Second, on February 7, 2013, FTA jointly with the Federal Highway Administration (FHWA) published an important final rule streamlining the environmental review process under the National Environmental Policy Act (NEPA) that a proposed transit project seeking Federal funds must undergo. The rule establishes ten new categorical exclusions (CEs) defined specifically for transit projects. CEs significantly expedite FTA’s environmental review of projects that have been shown to have little environmental impact while preserving critical community input on how planned transit projects affect the local environment. These NEPA revisions, like the New Starts changes, are closely aligned with the policy goals of MAP-21.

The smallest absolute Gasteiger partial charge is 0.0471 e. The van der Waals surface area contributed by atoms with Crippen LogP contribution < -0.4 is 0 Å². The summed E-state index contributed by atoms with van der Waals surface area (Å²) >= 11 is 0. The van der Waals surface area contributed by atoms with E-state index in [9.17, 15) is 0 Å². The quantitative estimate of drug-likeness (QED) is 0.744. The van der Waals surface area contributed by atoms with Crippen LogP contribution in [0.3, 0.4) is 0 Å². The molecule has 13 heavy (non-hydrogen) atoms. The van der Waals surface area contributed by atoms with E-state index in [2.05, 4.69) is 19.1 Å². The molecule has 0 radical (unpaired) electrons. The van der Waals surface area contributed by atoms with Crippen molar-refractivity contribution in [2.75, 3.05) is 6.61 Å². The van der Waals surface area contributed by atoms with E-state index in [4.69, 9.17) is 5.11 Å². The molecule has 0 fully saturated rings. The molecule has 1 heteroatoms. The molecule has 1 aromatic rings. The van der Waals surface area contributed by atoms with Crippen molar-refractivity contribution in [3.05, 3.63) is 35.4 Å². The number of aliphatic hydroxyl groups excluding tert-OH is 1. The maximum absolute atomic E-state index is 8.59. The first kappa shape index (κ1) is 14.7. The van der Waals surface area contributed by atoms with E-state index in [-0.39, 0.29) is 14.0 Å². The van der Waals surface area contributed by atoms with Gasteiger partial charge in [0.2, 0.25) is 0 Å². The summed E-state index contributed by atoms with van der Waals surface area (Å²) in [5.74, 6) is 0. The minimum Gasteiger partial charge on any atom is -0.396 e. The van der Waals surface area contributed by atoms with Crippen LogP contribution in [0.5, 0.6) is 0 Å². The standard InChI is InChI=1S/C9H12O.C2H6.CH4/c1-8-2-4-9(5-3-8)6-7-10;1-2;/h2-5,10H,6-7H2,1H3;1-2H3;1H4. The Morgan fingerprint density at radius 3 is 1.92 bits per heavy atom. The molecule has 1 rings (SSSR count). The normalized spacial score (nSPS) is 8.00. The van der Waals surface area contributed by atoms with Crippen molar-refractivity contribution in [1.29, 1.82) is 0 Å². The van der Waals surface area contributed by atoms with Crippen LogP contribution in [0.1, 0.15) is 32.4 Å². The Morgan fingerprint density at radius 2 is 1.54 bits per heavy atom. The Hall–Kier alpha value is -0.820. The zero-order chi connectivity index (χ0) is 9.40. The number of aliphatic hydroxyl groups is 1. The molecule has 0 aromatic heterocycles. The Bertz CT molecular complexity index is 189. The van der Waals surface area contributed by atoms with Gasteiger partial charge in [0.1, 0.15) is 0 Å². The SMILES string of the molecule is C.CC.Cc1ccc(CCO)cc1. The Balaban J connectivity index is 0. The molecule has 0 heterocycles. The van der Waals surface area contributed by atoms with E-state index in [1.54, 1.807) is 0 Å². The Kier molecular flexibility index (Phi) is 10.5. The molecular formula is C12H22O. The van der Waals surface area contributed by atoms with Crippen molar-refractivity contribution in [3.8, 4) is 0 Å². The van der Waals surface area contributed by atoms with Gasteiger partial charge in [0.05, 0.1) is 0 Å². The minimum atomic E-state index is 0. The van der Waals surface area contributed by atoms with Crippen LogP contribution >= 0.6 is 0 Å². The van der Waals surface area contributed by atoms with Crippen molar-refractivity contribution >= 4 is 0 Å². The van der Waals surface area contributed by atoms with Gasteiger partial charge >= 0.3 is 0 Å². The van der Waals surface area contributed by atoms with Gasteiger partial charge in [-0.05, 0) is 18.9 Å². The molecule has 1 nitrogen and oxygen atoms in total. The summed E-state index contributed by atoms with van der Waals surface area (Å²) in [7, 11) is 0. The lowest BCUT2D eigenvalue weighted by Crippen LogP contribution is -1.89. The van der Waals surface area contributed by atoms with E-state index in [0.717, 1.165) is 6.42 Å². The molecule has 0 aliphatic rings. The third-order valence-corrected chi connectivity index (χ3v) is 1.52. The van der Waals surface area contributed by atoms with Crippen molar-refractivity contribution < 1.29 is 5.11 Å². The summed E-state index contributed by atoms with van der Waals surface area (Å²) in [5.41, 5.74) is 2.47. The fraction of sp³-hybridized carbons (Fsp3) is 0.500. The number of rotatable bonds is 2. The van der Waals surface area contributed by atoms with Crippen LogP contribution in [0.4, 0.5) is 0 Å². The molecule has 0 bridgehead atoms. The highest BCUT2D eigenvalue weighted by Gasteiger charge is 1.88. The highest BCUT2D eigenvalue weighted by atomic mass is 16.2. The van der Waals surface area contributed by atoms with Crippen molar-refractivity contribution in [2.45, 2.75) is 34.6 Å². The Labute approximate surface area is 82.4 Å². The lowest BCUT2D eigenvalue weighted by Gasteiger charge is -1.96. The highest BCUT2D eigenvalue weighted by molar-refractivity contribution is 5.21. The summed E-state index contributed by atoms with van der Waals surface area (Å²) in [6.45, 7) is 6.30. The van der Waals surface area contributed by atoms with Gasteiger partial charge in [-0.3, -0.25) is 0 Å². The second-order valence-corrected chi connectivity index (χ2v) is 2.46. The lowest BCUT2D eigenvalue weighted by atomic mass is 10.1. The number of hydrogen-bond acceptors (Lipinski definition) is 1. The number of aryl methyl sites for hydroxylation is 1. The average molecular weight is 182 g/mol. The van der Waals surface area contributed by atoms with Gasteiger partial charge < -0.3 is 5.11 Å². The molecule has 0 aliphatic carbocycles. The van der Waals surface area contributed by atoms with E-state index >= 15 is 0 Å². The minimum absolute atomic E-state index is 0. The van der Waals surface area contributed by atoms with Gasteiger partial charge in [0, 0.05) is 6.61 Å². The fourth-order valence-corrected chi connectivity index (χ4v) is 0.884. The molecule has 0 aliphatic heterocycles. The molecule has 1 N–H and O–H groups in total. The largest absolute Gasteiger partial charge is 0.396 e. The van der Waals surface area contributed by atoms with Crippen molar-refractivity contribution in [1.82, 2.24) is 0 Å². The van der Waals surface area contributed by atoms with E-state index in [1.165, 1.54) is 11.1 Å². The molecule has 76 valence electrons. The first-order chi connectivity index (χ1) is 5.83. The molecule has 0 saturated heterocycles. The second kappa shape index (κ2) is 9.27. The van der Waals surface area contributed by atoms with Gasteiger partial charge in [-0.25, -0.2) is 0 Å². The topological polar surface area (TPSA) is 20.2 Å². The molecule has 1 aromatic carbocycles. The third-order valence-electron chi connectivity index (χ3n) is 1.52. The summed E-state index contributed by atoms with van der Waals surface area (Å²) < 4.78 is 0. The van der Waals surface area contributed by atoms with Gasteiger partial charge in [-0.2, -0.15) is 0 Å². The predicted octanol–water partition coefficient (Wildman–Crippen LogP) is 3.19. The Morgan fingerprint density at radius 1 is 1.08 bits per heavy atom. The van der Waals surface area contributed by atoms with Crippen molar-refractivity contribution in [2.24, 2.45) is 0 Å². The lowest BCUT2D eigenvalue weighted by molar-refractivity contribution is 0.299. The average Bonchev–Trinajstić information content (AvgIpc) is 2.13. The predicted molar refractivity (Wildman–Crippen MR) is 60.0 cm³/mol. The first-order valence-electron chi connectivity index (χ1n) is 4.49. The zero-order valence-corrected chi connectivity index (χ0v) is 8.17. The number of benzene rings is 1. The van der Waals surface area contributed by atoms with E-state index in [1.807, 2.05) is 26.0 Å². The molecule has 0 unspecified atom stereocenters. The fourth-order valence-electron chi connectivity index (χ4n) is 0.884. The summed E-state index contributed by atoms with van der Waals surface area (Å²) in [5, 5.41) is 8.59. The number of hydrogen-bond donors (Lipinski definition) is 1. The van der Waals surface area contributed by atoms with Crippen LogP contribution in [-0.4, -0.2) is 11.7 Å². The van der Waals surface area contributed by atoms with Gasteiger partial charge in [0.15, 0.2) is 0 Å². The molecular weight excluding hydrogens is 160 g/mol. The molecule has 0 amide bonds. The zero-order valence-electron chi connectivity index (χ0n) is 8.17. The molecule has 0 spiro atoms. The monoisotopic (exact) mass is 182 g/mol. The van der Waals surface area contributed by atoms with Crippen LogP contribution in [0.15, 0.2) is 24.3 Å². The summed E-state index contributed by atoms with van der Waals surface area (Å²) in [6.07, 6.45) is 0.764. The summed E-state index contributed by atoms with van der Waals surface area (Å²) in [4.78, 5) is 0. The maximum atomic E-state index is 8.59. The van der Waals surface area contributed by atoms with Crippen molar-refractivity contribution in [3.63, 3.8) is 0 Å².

In addition to these significant rulemakings, FTA is making progress to implement MAP-21 on several fronts. For example, at the outset of FY 2013, FTA published interim guidance on all of our MAP-21 programs as part of our annual funding notice for the first half of the year under the continuing resolution. This guidance allowed FTA’s funding recipients to begin compiling their FY 2013 funding applications without delay, and laid the groundwork for future-year grants. FTA is making good progress on developing more detailed guidance on which we will seek comment in the near future.
Public Transportation Emergency Relief Program
Nowhere has FTA made more aggressive progress in implementing the provisions of MAP-21 than in the area of emergency relief. The President’s Budget first proposed in FY 2012 a new emergency relief program for the FTA to parallel a similar capability in the Federal Highway Administration. The President proposed this program to strengthen the agency’s authority to provide disaster assistance to transit agencies in the wake of major natural disasters and other emergencies, and the program was authorized by Congress in MAP-21.